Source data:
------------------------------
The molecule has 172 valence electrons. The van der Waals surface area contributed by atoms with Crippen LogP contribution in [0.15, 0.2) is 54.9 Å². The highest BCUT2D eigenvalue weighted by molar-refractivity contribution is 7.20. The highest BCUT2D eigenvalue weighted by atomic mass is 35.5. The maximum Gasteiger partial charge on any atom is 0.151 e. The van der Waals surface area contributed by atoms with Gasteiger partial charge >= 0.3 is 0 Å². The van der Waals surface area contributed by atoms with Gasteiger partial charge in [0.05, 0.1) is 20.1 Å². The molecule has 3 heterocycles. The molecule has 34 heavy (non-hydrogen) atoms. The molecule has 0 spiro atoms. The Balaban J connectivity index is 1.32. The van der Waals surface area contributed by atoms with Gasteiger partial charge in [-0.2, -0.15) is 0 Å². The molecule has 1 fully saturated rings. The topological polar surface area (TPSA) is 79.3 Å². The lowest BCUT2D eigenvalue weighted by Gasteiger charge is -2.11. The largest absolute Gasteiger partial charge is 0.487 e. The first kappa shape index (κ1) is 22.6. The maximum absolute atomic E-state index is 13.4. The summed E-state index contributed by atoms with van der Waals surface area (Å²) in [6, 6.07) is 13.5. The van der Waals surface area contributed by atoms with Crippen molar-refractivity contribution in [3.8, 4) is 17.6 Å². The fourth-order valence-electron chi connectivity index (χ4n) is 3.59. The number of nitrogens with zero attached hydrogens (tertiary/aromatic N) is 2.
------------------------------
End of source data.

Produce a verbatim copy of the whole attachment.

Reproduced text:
The molecule has 172 valence electrons. The van der Waals surface area contributed by atoms with Crippen LogP contribution in [0.15, 0.2) is 54.9 Å². The highest BCUT2D eigenvalue weighted by molar-refractivity contribution is 7.20. The highest BCUT2D eigenvalue weighted by atomic mass is 35.5. The maximum Gasteiger partial charge on any atom is 0.151 e. The van der Waals surface area contributed by atoms with Gasteiger partial charge >= 0.3 is 0 Å². The van der Waals surface area contributed by atoms with Gasteiger partial charge in [0.05, 0.1) is 20.1 Å². The molecule has 3 heterocycles. The molecule has 34 heavy (non-hydrogen) atoms. The molecule has 0 spiro atoms. The Balaban J connectivity index is 1.32. The van der Waals surface area contributed by atoms with Gasteiger partial charge in [-0.2, -0.15) is 0 Å². The molecule has 1 fully saturated rings. The topological polar surface area (TPSA) is 79.3 Å². The lowest BCUT2D eigenvalue weighted by Gasteiger charge is -2.11. The largest absolute Gasteiger partial charge is 0.487 e. The first kappa shape index (κ1) is 22.6. The maximum absolute atomic E-state index is 13.4. The summed E-state index contributed by atoms with van der Waals surface area (Å²) in [6, 6.07) is 13.5. The van der Waals surface area contributed by atoms with Crippen molar-refractivity contribution in [3.8, 4) is 17.6 Å². The fourth-order valence-electron chi connectivity index (χ4n) is 3.59. The number of nitrogens with zero attached hydrogens (tertiary/aromatic N) is 2.